“We should be acting in a state of emergency for our city.”
– Ashanti Hamilton
Common Council President Ashanti Hamilton, Alderwoman Chantia Lewis, and several Milwaukee pastors made a joint announcement about a new initiative called “All Things in Common” on August 10 at City Hall.
The joint partnership will utilize 25 area churches scattered throughout the city as community resource hubs that provide assistance to local residents.
“These churches have relationships in the communities they are serving right now,” said President Hamilton. “So instead of trying to create an organization and build these connections, we want to use the infrastructure that already exists and plug the resources of the city government directly into this structure.”
Alderwoman Lewis has been leading the Common Council’s multifaceted approach to public safety. A major focus has been on systems that organize the community in a way that is both sustainable, and utilizes existing infrastructures within communities across the city. Milwaukee’s faith-based community was the most practical asset for this plan.
“We all know that churches are the foundation in various communities,” said Alderwoman Lewis. “So we looked into how can we bring them together to tackle many issues in our neighborhoods.”
These community resource hubs will not only provide direct services like group-based mentoring, but referrals to city services and in-kind resources provided by philanthropic partners. Residents will be able to get connected with driver’s license recovery, child support mediation, and other vital services. The partnership is a critical facet of the multi-pronged public safety plan announced by the Common Council on May 31.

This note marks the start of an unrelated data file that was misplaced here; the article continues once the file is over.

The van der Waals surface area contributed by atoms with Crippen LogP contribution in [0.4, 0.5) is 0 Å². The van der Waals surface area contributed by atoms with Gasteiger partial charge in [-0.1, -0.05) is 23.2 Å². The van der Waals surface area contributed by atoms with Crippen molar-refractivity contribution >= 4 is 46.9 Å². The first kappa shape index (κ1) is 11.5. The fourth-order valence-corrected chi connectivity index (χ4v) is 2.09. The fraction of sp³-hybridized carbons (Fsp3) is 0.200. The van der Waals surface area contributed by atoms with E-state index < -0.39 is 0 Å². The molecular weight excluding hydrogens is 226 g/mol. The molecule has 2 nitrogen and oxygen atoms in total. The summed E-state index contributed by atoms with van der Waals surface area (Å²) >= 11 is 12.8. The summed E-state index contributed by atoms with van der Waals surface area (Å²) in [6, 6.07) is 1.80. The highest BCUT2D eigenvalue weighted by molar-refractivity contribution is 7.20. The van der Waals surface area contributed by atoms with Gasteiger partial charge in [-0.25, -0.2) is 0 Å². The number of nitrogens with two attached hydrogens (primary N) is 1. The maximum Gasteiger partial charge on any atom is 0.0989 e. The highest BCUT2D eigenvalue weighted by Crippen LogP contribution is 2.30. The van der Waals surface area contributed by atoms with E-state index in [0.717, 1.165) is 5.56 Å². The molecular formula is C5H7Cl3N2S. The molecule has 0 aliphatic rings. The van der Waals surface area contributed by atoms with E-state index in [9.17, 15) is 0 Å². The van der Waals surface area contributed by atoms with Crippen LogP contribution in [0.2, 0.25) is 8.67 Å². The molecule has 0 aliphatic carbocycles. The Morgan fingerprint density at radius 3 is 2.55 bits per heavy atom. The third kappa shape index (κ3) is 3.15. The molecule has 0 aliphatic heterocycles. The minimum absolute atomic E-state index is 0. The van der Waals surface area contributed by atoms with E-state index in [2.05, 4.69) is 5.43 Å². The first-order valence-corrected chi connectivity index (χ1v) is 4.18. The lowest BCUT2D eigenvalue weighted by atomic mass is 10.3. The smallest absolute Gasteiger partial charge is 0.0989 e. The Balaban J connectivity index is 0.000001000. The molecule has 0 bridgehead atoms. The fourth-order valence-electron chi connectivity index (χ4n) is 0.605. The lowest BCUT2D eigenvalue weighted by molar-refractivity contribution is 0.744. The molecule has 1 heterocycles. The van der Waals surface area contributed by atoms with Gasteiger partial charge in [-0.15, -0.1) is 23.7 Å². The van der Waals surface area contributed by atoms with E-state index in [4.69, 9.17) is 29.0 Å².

“These pastors represent the faith community that have already been engaged in the work of strengthening neighborhoods and families, and sharing the Good News of their faith,” said Pastor Robert Randolph, who helped organize the partnership. “Rather than trying to reinvent the wheel, or reinvent a structured organization that is already in place, we simply reached out to churches because we know they are already doing good work. So we asked how can the City partner with them to accomplish the mission both of us already share.”
The “All Things in Common” initiative is aimed at creating sustainability among residents within the city and addressing the issues and needs particular to specific areas. These churches are spread throughout the city and already have roots in their communities. Residents would not need to go across the town to access resources, but instead step outside their door and walk around the corner in their neighborhood for what is needed.
“We are so grateful for and impressed by the number of institutions that have come forward and volunteered to serve as resource hubs,” Alderwoman Lewis said. “This initiative is really the City saying we are involved in your lives and are making sure we all have a safer Milwaukee.”
Asset mapping and needs assessment in the neighborhoods where the churches exist will launch on August 27. Faith-based partners will kick off the initiative with a citywide block party hosted at all of the resource hub sites on the same day, from 11:00 a.m. to 1:00 p.m. Attendees can win free gas, groceries, and bus passes. Each church will have volunteers come out and start building or extending relationships to the residents in that immediate area who show up the party.
A full list of the sites and additional details are available at milwaukee.gov/ATIC.
Pastor Randolph explained that the participating clergy would continue to do this work without the City’s involvement, because of their greater calling. So the partnership is an important connection that allows both groups to have a greater impact.
“At different areas throughout the city, especially in the most challenged areas, having community partners that are stable in those neighborhoods means that the city can now plug into those locations to help and get services to those residents,” said President Hamilton.